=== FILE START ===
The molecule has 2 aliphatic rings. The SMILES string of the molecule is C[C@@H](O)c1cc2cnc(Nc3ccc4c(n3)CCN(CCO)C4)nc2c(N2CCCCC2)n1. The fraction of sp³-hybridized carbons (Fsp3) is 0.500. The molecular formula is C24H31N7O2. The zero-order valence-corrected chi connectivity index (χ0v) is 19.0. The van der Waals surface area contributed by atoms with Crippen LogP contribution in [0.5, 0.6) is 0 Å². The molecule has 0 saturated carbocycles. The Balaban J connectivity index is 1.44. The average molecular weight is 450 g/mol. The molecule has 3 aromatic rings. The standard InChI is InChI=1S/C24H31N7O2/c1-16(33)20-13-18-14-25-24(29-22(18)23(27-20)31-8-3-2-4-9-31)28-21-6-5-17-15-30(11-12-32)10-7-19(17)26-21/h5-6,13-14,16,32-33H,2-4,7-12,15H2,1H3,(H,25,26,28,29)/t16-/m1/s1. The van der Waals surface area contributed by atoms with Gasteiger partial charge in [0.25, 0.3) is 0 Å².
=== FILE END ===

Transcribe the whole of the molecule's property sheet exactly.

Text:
The molecule has 2 aliphatic rings. The SMILES string of the molecule is C[C@@H](O)c1cc2cnc(Nc3ccc4c(n3)CCN(CCO)C4)nc2c(N2CCCCC2)n1. The fraction of sp³-hybridized carbons (Fsp3) is 0.500. The molecular formula is C24H31N7O2. The zero-order valence-corrected chi connectivity index (χ0v) is 19.0. The van der Waals surface area contributed by atoms with Crippen LogP contribution in [0.5, 0.6) is 0 Å². The molecule has 0 saturated carbocycles. The Balaban J connectivity index is 1.44. The average molecular weight is 450 g/mol. The molecule has 3 aromatic rings. The standard InChI is InChI=1S/C24H31N7O2/c1-16(33)20-13-18-14-25-24(29-22(18)23(27-20)31-8-3-2-4-9-31)28-21-6-5-17-15-30(11-12-32)10-7-19(17)26-21/h5-6,13-14,16,32-33H,2-4,7-12,15H2,1H3,(H,25,26,28,29)/t16-/m1/s1. The van der Waals surface area contributed by atoms with Gasteiger partial charge in [0.25, 0.3) is 0 Å².